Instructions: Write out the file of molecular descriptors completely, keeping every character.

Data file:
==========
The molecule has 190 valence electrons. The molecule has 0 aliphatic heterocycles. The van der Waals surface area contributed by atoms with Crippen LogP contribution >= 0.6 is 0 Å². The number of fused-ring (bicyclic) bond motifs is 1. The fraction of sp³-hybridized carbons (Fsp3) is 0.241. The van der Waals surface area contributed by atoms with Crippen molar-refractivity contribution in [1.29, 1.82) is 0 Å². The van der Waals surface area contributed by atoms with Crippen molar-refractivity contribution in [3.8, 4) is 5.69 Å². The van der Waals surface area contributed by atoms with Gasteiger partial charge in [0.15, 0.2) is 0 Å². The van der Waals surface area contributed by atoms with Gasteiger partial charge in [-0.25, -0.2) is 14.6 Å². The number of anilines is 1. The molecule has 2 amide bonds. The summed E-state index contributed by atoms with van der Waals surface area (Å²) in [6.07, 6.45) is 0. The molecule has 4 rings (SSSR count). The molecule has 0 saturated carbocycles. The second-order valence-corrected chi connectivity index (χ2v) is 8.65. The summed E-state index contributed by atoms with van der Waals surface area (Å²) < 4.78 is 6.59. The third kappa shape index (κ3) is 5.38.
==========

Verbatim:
The molecule has 190 valence electrons. The molecule has 0 aliphatic heterocycles. The van der Waals surface area contributed by atoms with Crippen LogP contribution >= 0.6 is 0 Å². The number of fused-ring (bicyclic) bond motifs is 1. The fraction of sp³-hybridized carbons (Fsp3) is 0.241. The van der Waals surface area contributed by atoms with Crippen molar-refractivity contribution in [1.29, 1.82) is 0 Å². The van der Waals surface area contributed by atoms with Crippen molar-refractivity contribution in [3.8, 4) is 5.69 Å². The van der Waals surface area contributed by atoms with Gasteiger partial charge in [0.15, 0.2) is 0 Å². The van der Waals surface area contributed by atoms with Gasteiger partial charge in [-0.25, -0.2) is 14.6 Å². The number of anilines is 1. The molecule has 2 amide bonds. The summed E-state index contributed by atoms with van der Waals surface area (Å²) in [6.07, 6.45) is 0. The molecule has 4 rings (SSSR count). The molecule has 0 saturated carbocycles. The second-order valence-corrected chi connectivity index (χ2v) is 8.65. The summed E-state index contributed by atoms with van der Waals surface area (Å²) < 4.78 is 6.59. The third kappa shape index (κ3) is 5.38.